January 1 – April 9, 2016
by the TMC Committee on Social Mobility, the Economy & Politics
Presented by the Chair of the Committee, Dr. Luqman AbdurRaheem,
on Saturday, 9th April, 2016



When the people latched on the change slogan by the APC during the election campaigns, it was thought that it is very easy for change to come. The masses, and to a large extent the enlightened elites, perceived change to be as easy as switching on a bulb or lighting a match stick by striking it on the match box. The Nigerians across the six geopolitical zones must have thought that change was an event, something they could bring on with a stroke of the fingers. Fellow Nigerians, we are courageous to educate you that change is not an announcement, a meeting or the swearing-in of the president. It is a phenomenon which requires sacrifices, sustained value re-orientation, lots of patience, determination to build strong institutions and, of course, fervent prayers to the Almighty!

It has taken the whole of ten months for some people to begin to realise that change might indeed take some time to happen. Some people still cannot understand that change can even take years and still not have happened. Some people are beginning to call the government a failure. But nobody should be blamed since we are on a learning curve. The time has come for us as a people with great optimism to know that change is nothing more than strategic planning which also requires systematic implementation. What the people were thinking was that change is something that government officials put in place without any hassle. They have forgotten that the people constitute a critical element in governance without which success will be a mirage. The people must now be ready to know and understand that change occurs when we move from the things we have known and done, through a period of transition, to arrive at a desired new way of behaving and doing things. How then can this be an event rather than a process?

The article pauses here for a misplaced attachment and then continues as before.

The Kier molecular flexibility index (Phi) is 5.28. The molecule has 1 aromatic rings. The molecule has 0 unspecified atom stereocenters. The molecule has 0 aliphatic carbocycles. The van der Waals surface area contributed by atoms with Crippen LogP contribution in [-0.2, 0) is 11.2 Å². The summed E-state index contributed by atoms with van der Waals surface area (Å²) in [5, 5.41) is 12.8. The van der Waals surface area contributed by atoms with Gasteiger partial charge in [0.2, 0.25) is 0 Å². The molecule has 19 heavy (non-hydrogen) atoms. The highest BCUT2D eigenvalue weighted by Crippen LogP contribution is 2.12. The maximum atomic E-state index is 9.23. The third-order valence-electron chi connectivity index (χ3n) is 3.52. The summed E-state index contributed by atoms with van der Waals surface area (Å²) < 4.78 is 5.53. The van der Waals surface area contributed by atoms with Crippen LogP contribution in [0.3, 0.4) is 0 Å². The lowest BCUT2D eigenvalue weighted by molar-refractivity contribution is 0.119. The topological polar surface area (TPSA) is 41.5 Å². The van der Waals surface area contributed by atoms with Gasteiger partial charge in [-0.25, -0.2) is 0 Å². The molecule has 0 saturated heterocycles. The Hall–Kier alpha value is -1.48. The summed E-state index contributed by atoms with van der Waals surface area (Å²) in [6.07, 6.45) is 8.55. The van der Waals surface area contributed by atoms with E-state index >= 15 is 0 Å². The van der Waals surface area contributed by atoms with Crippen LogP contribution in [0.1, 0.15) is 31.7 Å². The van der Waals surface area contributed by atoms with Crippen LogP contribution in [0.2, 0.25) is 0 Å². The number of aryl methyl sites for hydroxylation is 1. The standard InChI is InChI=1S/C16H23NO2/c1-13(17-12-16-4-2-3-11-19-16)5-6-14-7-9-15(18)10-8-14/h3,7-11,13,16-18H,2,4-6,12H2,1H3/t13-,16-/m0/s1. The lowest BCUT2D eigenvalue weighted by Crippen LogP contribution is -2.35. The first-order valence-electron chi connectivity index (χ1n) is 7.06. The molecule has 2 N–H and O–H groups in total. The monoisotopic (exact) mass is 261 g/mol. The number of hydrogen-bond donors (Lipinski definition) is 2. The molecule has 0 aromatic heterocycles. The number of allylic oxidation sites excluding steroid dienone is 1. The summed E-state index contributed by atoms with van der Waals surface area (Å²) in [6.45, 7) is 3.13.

Government needs to do a lot of work in ensuring that the change process is successfully managed and communicated. This change needs to have distinct phases, indicators and deadlines. The pertinent questions during phase implementation of the change agenda are: What is the direction of government’s policies? Where is the future? When are we getting there? What do we get while we wait for the big picture? Where are the low-hanging fruits and how can we get them?

The biggest failure of the government in the change process is lack of prompt communication on the state of affairs. The government needs to let the people know the present state of things. What is the situation of things at the moment? Why are things not working well for now? What is the extent of the rot in the system? In what state is our economic structures/institutions, behaviours, technologies, political structure and cultural/value system which all combine to define who we are?